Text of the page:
Creativity & Dementia

Through here:now, Suzanne Visser renewed her joy in making art,
strengthened her relationship with her son, and found respite
from the daily challenges of Alzheimer's.
Photo courtesy of Jill Hardy, Frye Art Museum.

For 25 years, Suzanne Visser worked as an oncology research nurse, caring for individuals battling cancer and helping medical science find answers in the process. The last four years of her career were spent educating the next generation of nursing professionals. Having witnessed the benefits of medical research and education firsthand, Suzanne is determined to do her part to discover answers of another sort: the cause of Alzheimer's disease and finding a cure. She is currently enrolled in research studies in hopes of finding answers to a disease that hits close to home.

Suzanne, age 62, was diagnosed with younger-onset Alzheimer’s disease in 2004.

As an independent, professional woman, the first hurdle in this unexpected change in her life plan—and most difficult decision she had ever had to make—was to ask her eldest son, Hans, to be her caregiver. As Suzanne put it, "For the first time as an adult, I felt vulnerable and out of control of my future goals. And now, since my diagnosis, every day is precious to me."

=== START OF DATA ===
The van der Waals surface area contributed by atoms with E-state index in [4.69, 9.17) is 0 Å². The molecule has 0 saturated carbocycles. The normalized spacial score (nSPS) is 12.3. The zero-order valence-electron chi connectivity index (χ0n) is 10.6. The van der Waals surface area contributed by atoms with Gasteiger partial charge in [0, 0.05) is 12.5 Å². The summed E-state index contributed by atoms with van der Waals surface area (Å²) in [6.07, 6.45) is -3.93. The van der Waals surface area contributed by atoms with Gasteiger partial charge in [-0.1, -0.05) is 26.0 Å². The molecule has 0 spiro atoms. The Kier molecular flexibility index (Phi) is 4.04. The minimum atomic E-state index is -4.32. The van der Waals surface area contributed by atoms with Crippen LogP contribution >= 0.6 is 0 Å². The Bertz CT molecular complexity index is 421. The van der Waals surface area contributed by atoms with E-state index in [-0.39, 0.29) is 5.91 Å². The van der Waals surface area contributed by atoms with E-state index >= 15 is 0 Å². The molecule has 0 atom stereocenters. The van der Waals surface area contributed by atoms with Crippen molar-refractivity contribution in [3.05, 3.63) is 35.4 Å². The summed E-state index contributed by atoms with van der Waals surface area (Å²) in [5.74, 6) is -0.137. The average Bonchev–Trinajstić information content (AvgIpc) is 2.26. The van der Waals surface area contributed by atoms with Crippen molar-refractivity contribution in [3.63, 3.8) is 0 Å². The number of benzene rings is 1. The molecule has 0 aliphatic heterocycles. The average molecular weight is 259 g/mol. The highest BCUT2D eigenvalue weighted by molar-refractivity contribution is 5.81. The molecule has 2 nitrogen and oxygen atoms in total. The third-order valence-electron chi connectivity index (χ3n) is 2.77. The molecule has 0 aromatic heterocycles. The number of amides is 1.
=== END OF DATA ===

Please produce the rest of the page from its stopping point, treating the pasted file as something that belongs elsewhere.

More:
Growing demand means here:now
classes fill early. Photo courtesy of

Jill Hardy, Frye Art Museum

Through her journey with a progressive, fatal disease, she has the support of her family, friends, healthcare team, and the Alzheimer's Association, Western and Central Washington State Chapter staff, who give their time and energy to help Suzanne and other individuals and families affected by Alzheimer's and related dementias to have a quality of life that respects and maintains their dignity. As Suzanne reflects, "Without the programs and services that are offered to those of us whose lives have been affected by Alzheimer's, this journey would be unbearable."

But Chapter staff will be the first to admit they can't do this alone. Partnerships with other agencies and organizations are key to meeting the needs of persons with dementia. Sometimes it's partnering with an agency like Full Life Care to provide memory care and wellness services, or teaming with the University of Washington's School of Nursing and Seattle Parks and Recreation to pilot a walking and social support research study (which Suzanne also participated in) to enhance the number of programs available to persons diagnosed with Alzheimer's or a related dementia, or forming an alliance with the Frye Art Museum, supporting their efforts to offer art programs for persons with dementia.